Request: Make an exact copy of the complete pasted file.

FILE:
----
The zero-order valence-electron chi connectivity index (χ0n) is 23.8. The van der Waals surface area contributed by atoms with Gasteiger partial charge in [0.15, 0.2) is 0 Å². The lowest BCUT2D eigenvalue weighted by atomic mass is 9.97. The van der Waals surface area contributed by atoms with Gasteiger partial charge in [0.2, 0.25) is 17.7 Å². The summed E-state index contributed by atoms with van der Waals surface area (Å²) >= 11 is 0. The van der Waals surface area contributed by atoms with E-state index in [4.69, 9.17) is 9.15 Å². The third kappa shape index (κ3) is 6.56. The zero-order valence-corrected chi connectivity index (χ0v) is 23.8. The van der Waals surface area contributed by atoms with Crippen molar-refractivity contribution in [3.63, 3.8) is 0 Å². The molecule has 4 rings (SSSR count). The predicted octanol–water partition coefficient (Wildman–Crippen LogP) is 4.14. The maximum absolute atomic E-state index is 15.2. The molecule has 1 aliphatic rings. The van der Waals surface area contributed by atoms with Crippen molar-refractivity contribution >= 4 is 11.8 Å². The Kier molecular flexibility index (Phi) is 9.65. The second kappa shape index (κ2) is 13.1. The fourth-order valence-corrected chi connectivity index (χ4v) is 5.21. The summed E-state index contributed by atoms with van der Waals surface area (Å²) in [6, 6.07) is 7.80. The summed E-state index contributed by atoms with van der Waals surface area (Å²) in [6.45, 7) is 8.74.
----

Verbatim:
The zero-order valence-electron chi connectivity index (χ0n) is 23.8. The van der Waals surface area contributed by atoms with Gasteiger partial charge in [0.15, 0.2) is 0 Å². The lowest BCUT2D eigenvalue weighted by atomic mass is 9.97. The van der Waals surface area contributed by atoms with Gasteiger partial charge in [0.2, 0.25) is 17.7 Å². The summed E-state index contributed by atoms with van der Waals surface area (Å²) >= 11 is 0. The van der Waals surface area contributed by atoms with E-state index in [4.69, 9.17) is 9.15 Å². The third kappa shape index (κ3) is 6.56. The zero-order valence-corrected chi connectivity index (χ0v) is 23.8. The van der Waals surface area contributed by atoms with Crippen molar-refractivity contribution in [3.63, 3.8) is 0 Å². The molecule has 4 rings (SSSR count). The predicted octanol–water partition coefficient (Wildman–Crippen LogP) is 4.14. The maximum absolute atomic E-state index is 15.2. The molecule has 1 aliphatic rings. The van der Waals surface area contributed by atoms with Crippen molar-refractivity contribution >= 4 is 11.8 Å². The Kier molecular flexibility index (Phi) is 9.65. The second kappa shape index (κ2) is 13.1. The fourth-order valence-corrected chi connectivity index (χ4v) is 5.21. The summed E-state index contributed by atoms with van der Waals surface area (Å²) in [6, 6.07) is 7.80. The summed E-state index contributed by atoms with van der Waals surface area (Å²) in [6.45, 7) is 8.74.